THE PICTURE OF MORTY AND RAY

Pinkwater often illustrates his own wacky tales, but here he’s found a kindred spirit in Davis. Two lads, inspired by a viewing of The Picture of Dorian Gray, set out to see if they can make their own self-portraits similarly gross and cool by behaving badly. Considering who wrote this, of course they can. Davis’s pop-eyed, big-headed, dorky-looking figures resemble the Katzenjammer Kids more than a little, but Morty and Ray go about their toilet-stuffing, lunch-stomping, name-calling rampage with nary a shred of malice, and are honestly puzzled when, after dousing their friend Oscar with pickle juice, he declares that he’ll never speak to them again. But Oscar is so dazzled by their now disgusting double portrait that Morty and Ray, bored with the game, give it to him, and all three are last seen heading off arm in arm for a round of pickle juice. There may be a lesson here, but don’t bet on it. (Picture book. 7-9)

Pub Date: Aug. 1, 2003

ISBN: 0-06-623785-8

Page Count: 32

Publisher: HarperCollins

Review Posted Online: May 20, 2010

Kirkus Reviews Issue: July 1, 2003

Did you like this book?

No Comments Yet

A fitting farewell, still funny, acute, and positive in its view of human nature even in its 37th episode.

HORRIBLE HARRY SAYS GOODBYE

From the Horrible Harry series , Vol. 37

A long-running series reaches its closing chapters.

Having, as Kline notes in her warm valedictory acknowledgements, taken 30 years to get through second and third grade, Harry Spooger is overdue to move on—but not just into fourth grade, it turns out, as his family is moving to another town as soon as the school year ends. The news leaves his best friend, narrator “Dougo,” devastated…particularly as Harry doesn’t seem all that fussed about it. With series fans in mind, the author takes Harry through a sort of last-day-of-school farewell tour. From his desk he pulls a burned hot dog and other items that featured in past episodes, says goodbye to Song Lee and other classmates, and even (for the first time ever) leads Doug and readers into his house and memento-strewn room for further reminiscing. Of course, Harry isn’t as blasé about the move as he pretends, and eyes aren’t exactly dry when he departs. But hardly is he out of sight before Doug is meeting Mohammad, a new neighbor from Syria who (along with further diversifying a cast that began as mostly white but has become increasingly multiethnic over the years) will also be starting fourth grade at summer’s end, and planning a written account of his “horrible” buddy’s exploits. Finished illustrations not seen.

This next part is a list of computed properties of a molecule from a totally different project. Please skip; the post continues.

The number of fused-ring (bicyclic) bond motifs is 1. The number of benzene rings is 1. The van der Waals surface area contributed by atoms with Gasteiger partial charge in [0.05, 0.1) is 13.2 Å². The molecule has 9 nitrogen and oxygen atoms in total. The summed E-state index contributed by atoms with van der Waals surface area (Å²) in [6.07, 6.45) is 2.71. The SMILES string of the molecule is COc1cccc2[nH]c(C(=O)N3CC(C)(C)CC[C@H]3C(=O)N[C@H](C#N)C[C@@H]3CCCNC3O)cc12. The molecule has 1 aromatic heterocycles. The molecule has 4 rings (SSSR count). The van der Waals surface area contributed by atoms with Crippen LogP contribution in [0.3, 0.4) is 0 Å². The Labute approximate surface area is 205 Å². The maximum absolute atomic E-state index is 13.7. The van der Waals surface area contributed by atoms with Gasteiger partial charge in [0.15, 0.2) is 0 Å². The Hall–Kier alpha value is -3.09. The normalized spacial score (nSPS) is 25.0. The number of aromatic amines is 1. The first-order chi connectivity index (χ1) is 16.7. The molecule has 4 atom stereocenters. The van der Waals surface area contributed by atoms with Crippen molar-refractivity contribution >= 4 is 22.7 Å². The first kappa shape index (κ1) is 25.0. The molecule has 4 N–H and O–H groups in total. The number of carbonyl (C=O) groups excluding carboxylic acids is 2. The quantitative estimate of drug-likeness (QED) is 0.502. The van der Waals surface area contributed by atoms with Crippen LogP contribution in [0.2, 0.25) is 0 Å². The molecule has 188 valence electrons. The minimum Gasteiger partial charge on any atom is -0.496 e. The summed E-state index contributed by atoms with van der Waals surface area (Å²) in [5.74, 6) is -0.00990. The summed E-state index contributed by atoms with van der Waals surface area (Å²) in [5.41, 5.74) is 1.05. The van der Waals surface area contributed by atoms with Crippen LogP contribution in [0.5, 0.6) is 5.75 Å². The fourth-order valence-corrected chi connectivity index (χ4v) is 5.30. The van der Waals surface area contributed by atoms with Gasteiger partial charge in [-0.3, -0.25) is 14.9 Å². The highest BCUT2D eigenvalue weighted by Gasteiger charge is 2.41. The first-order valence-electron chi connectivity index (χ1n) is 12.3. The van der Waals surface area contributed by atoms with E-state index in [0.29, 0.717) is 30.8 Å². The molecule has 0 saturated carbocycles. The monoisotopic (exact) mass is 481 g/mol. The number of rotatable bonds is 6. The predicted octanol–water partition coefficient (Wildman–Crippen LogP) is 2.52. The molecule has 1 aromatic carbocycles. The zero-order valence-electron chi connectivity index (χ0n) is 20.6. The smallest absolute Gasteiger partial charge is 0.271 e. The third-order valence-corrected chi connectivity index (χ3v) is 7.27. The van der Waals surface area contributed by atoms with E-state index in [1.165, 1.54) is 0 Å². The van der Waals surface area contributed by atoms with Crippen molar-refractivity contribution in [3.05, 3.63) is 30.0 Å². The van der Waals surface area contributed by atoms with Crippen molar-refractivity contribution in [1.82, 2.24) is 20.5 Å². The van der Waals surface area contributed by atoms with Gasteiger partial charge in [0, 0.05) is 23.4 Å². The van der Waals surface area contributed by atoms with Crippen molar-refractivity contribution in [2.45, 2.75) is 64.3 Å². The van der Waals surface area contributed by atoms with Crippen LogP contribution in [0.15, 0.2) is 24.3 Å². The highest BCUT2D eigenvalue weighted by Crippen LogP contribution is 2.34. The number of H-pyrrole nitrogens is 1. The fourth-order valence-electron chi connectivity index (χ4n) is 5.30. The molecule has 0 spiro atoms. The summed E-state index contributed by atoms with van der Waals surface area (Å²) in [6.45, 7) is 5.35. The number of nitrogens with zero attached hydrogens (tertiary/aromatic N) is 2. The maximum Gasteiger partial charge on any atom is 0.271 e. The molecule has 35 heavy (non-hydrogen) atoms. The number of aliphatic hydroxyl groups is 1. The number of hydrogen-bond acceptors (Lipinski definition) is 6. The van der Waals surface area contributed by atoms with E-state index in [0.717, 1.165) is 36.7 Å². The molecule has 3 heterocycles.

A fitting farewell, still funny, acute, and positive in its view of human nature even in its 37th episode. (Fiction. 7-9)

Pub Date: Nov. 27, 2018

ISBN: 978-0-451-47963-1

Page Count: 80

Publisher: Viking

Review Posted Online: Sept. 17, 2018

Kirkus Reviews Issue: Oct. 1, 2018

Did you like this book?

No Comments Yet

DAVID GOES TO SCHOOL

The poster boy for relentless mischief-makers everywhere, first encountered in No, David! (1998), gives his weary mother a rest by going to school. Naturally, he’s tardy, and that’s but the first in a long string of offenses—“Sit down, David! Keep your hands to yourself! PAY ATTENTION!”—that culminates in an afterschool stint. Children will, of course, recognize every line of the text and every one of David’s moves, and although he doesn’t exhibit the larger- than-life quality that made him a tall-tale anti-hero in his first appearance, his round-headed, gap-toothed enthusiasm is still endearing. For all his disruptive behavior, he shows not a trace of malice, and it’ll be easy for readers to want to encourage his further exploits. (Picture book. 5-7)

Pub Date: Sept. 1, 1999

ISBN: 0-590-48087-1

Page Count: 32

Publisher: Scholastic

Review Posted Online: May 20, 2010

Kirkus Reviews Issue: July 1, 1999

Did you like this book?

No Comments Yet
more